*actually a horse simulator, they aren't very automated so I don't think robot is an accurate term, it just sounds cooler lol
When I mentioned that I would be going up to Calgary to scribe at the Gold Dressage Show there, KateRose said that she would be in Calgary as well and asked if we could meet up. I had already scheduled a dressage simulator lesson for Friday night so I quickly roped her into joining me.
|Busy warm-up ring at RMSJ|
The simulator is a really cool tool for targeted position work without any of the distractions that riding a real horse brings. I last used it in February 2016 on a dressage weekend where I needed to get some lessons without hauling a horse in winter (posts here, here, and here, specifically read the first one for more info on how the simulator works). The three simulator sessions I took in February helped me in several ways and their benefit lasted for a long time, but I felt like I was due for another dose of position boot camp.
|Luke, the simulator|
This time around we took lessons on the simulator with the trainer who was the dressage judge at my recent show (so I will call her Judge). Judge trains out of the barn with the simulators now and I really liked her feedback from the show so I knew she would be a good person to work with for fixing my position.
KateRose and I had arranged to meet at the barn with the simulators Friday evening. Unfortunately some different issues related to driving around Calgary meant that Judge, KateRose, and I were all running late. We all got there around the same time, but it made for a kind of weird start because this was the first time KateRose and I had met in person, but instead of having time for the introduction/small-talk thing, we kind of jumped right into having the simulator lessons together (not helped by the fact that I am kind of socially awkward, sorry KateRose!)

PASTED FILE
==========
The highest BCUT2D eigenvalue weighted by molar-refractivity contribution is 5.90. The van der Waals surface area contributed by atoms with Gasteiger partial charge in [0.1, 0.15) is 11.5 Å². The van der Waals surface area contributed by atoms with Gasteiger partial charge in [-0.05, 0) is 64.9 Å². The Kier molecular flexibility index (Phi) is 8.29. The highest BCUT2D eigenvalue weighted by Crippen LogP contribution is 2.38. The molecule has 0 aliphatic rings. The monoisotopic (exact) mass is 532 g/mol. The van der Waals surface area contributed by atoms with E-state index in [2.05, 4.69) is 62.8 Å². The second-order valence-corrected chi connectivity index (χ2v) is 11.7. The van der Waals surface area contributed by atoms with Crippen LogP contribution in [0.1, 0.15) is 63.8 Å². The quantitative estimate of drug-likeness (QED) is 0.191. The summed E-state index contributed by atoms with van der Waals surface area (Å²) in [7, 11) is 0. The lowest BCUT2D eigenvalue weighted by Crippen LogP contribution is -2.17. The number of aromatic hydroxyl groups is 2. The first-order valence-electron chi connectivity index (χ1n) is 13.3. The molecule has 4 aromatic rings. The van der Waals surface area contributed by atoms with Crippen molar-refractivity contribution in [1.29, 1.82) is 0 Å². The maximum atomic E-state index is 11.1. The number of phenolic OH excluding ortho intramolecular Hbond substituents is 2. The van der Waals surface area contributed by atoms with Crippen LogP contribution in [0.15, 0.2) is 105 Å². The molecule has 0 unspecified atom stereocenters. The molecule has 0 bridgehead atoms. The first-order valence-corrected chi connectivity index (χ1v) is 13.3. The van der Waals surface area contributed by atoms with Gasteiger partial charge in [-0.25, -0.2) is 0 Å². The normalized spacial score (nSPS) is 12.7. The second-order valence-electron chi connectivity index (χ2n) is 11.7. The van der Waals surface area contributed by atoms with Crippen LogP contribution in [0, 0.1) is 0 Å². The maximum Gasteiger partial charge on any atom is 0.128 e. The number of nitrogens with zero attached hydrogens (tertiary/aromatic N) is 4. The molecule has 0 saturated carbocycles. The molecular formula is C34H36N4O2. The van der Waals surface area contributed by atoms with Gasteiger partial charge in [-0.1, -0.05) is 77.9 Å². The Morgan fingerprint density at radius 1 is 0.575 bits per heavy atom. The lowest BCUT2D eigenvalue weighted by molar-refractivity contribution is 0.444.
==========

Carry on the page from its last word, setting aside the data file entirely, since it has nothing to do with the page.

|View of Calgary from near the show grounds|
Since I had ridden the simulator before, I hopped up first for my lesson. We didn't do much playing with the simulator features, more just used it as a moving platform while Judge adjusted my position. The major take-aways for me were:
|Me on board (PC: KateRose)|
- The weight of my legs is the amount of pressure I should have in my stirrups
- My stirrups should be longer (I used to need them shorter because otherwise it was easier for me shoot my legs forward and off the horse, but I have finally improved with my lower leg position (yay!) so I can go longer now), we lengthened my stirrups one hole for the lesson, I should keep them here until that feels comfortable, and then eventually go down one more hole
- The direction of my toes is pretty good when I'm sitting, but I need to prevent them from turning out when I apply leg
- When I post I need to keep my shoulders where they are, not move them forward
- My elbows tend to do the chicken flap thing and it makes my hands not quiet. I have been focused on keeping my shoulders back and my elbows at my side. Instead, I need to still focus on shoulders back, but hold my arms more straight out in front of me with my elbows slightly squeezing together in front of my body. This is a significant difference to what I have been doing, but the benefit of it was reinforced as I was scribing at the show because I could see all the best riders had their hands pushed more forwards. I am still struggling with the feel of arms forward without the shoulders going forward, so I'm trying to practice it while I type, walk and drive, as well as in the saddle.